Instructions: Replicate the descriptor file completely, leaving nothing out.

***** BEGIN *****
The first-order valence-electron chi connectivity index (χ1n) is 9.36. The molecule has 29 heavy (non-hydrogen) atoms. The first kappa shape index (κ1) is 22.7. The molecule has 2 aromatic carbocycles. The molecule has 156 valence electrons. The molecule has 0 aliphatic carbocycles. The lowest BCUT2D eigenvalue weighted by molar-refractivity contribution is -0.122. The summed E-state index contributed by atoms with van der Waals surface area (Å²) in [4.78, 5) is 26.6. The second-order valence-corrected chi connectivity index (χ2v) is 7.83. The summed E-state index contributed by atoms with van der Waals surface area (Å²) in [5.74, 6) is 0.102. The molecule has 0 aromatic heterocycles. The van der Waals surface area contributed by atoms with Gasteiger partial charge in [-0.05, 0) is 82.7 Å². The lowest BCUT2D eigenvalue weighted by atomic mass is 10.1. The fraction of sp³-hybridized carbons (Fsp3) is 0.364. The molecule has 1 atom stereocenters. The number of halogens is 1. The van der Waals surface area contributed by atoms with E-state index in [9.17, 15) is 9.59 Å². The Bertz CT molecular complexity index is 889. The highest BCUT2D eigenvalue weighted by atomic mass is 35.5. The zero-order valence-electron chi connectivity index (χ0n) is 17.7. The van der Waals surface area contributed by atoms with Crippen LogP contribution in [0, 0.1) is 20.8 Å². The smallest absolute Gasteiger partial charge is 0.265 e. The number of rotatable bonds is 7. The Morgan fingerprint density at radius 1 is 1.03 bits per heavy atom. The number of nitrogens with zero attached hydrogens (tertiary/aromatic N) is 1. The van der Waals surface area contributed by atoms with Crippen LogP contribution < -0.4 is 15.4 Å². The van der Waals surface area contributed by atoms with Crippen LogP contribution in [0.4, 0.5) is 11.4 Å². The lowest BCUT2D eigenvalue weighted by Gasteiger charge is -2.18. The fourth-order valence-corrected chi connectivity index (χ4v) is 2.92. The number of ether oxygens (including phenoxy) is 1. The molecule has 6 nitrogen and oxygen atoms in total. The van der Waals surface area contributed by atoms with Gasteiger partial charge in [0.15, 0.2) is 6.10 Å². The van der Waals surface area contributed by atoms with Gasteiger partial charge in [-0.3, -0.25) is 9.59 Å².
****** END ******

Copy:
The first-order valence-electron chi connectivity index (χ1n) is 9.36. The molecule has 29 heavy (non-hydrogen) atoms. The first kappa shape index (κ1) is 22.7. The molecule has 2 aromatic carbocycles. The molecule has 156 valence electrons. The molecule has 0 aliphatic carbocycles. The lowest BCUT2D eigenvalue weighted by molar-refractivity contribution is -0.122. The summed E-state index contributed by atoms with van der Waals surface area (Å²) in [4.78, 5) is 26.6. The second-order valence-corrected chi connectivity index (χ2v) is 7.83. The summed E-state index contributed by atoms with van der Waals surface area (Å²) in [5.74, 6) is 0.102. The molecule has 0 aromatic heterocycles. The van der Waals surface area contributed by atoms with Gasteiger partial charge in [-0.05, 0) is 82.7 Å². The lowest BCUT2D eigenvalue weighted by atomic mass is 10.1. The fraction of sp³-hybridized carbons (Fsp3) is 0.364. The molecule has 1 atom stereocenters. The number of halogens is 1. The van der Waals surface area contributed by atoms with E-state index in [9.17, 15) is 9.59 Å². The Bertz CT molecular complexity index is 889. The highest BCUT2D eigenvalue weighted by atomic mass is 35.5. The zero-order valence-electron chi connectivity index (χ0n) is 17.7. The van der Waals surface area contributed by atoms with Crippen LogP contribution in [0, 0.1) is 20.8 Å². The smallest absolute Gasteiger partial charge is 0.265 e. The number of rotatable bonds is 7. The Morgan fingerprint density at radius 1 is 1.03 bits per heavy atom. The number of nitrogens with zero attached hydrogens (tertiary/aromatic N) is 1. The van der Waals surface area contributed by atoms with Crippen LogP contribution < -0.4 is 15.4 Å². The van der Waals surface area contributed by atoms with Crippen LogP contribution in [0.4, 0.5) is 11.4 Å². The lowest BCUT2D eigenvalue weighted by Gasteiger charge is -2.18. The fourth-order valence-corrected chi connectivity index (χ4v) is 2.92. The number of ether oxygens (including phenoxy) is 1. The molecule has 6 nitrogen and oxygen atoms in total. The van der Waals surface area contributed by atoms with Gasteiger partial charge in [0.15, 0.2) is 6.10 Å². The van der Waals surface area contributed by atoms with Gasteiger partial charge in [-0.3, -0.25) is 9.59 Å².